Ken and Julia Yonetani:
On a basic level, this video is well worth a watch because it shows how many of the more intricate light painting photographs are created. However, when you get in to what the program is doing and its applications — the video is BEYOND FASCINATING!
As Google Translate tells me, the program takes the light source, and traces its movements, colors, and intensity. It then processes the material, and adds the images collected together. The final result can either be recorded, or immediately outputtedÂ in real-time for live events. There was something about how the program can map the light paintings to objects, buildings, or stages, but Google Translate wasn’t exactly clear–if you speak German, I would love to know what you can find out about the program! Feel free to comment, or shoot me an email at daphne (at) jimonlight.com
Image created byÂ JanLeonardo WÃ¶llert.
Ivan Toth DepeÃ±aÂ has made some pretty incredible displays in his career thus far. Â One beautiful and fun example would be the Miami-Dade Art in Public Places commission that Ivan did for the Miami0Dade Government Center. Â Check this out:
From Ivan’s Vimeo page on the installation:
MIAMI, FL â€“ Ivan Toth DepeÃ±aâ€™s light-based installation â€œReflectâ€ was permanently installed in the Stephen Clark Government Center Lobby in Miami on November 18, 2011. Commissioned by the Miami-Dade Art in Public Places initiative, the work illuminates the dynamism of the lobby space and encourages a sense of discovery in the visitors.
This dynamic art work is designed by the artist with the idea of welcoming visitors and employees to Government Center in a fun and interactive way,â€ said Michael Spring, Director of the Department of Cultural Affairs. â€œIt will energize the lobby and symbolize the Countyâ€™s commitment to be informative and responsive to our citizens.â€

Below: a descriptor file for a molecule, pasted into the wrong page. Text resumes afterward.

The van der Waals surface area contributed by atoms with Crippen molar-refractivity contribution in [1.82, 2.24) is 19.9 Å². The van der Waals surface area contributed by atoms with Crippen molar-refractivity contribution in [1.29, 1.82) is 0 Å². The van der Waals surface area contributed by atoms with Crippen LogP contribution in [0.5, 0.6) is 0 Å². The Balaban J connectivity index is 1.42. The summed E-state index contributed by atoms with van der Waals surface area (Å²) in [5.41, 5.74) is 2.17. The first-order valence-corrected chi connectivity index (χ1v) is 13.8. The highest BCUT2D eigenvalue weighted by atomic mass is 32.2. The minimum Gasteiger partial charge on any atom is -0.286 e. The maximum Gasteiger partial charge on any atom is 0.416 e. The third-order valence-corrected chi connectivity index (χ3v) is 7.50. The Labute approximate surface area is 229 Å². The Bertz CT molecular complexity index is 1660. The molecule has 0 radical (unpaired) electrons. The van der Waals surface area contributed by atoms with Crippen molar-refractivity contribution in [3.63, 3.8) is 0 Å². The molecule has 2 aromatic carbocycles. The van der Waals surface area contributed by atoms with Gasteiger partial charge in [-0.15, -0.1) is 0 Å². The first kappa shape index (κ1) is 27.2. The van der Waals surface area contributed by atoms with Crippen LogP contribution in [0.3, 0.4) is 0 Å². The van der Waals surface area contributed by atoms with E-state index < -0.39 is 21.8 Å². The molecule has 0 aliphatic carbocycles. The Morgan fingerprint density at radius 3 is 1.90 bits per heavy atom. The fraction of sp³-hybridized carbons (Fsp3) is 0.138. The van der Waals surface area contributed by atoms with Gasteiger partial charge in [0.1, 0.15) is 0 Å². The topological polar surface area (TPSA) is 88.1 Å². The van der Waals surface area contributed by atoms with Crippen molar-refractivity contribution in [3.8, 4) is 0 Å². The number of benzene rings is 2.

As a main stop in Miamiâ€™s MetroRail system, the space serves as a hub for commuters; incorporating the notion of daily circulation into his piece, DepeÃ±a uses sensors and light to focus on the communal nature and circulatory qualities of the lobby. The project engages the buildingâ€™s visitors and references the idea of community through various means of reflection, group interactivity and high-tech playfulness.
For more information please visit: ivandepena.com
Commissioned by: Miami-Dade Art in Public Places:
Additional Project Support:
Lighting Consultant and Programming Support: Focus Lighting
With generous support by: Color Kinetics
Isn’t it amazing that this kind of art can be made in the same place that bands of neo-Nazis are patrolling the streets? Â Blows the mind.
Alright, now check THIS out!
That, my friends, is Yvette Mattern’s installation, Global Rainbow, that is on display in the night time sky until March 4 in the UK. Â Yvette took sevenÂ parallelÂ laser beams, one of each color of our pal Roy (G. Biv of course), and blasted them across the sky. Â The images are stunning. Â You must see this exhibition, because it is freaking outstanding.
First, check out this quick video of the cathedral – this entire thing was for the 2012 Lichtfestival in Ghent, Belgium. Â The cathedral kinda stole the show, dontchathink?
That thing is UNBELIEVABLE!
it’s just… Â captivating. Â I don’t know what else to say about it. Â SHOULD HAVE… Â SENT A… Â A POET…
There is an unbelievable set of photos of the 2102 Lichtfestival on DJ.271’s Flickr album. Â I highly recommend checking that out!
HAHA, gotcha again, mophos! Â <punch punch>
If you’ve not seen this, it is pretty awesome – Destin of the YouTube channel Smarter Every Day and his beautiful wife (while she was pregnant, no doubt) made this great little video primer for light painting and the way camera sensors act. Â Check it out! Â The initial intent was pregnancy photos, can you believe that? Â What an awesome change of pregnancy photo pace! Â Thanks a lot to @AronAltmark on Twitter! Â You know, the Hebrew Hammer to all of us who know him “intimately.”
As I surfed around Smarter Every Day, I found this random video that Destin made of a Canon DSLR shutter in high speed. Â Yeah. Â Check this out:
Awesome! Â Thanks, PetaPixel!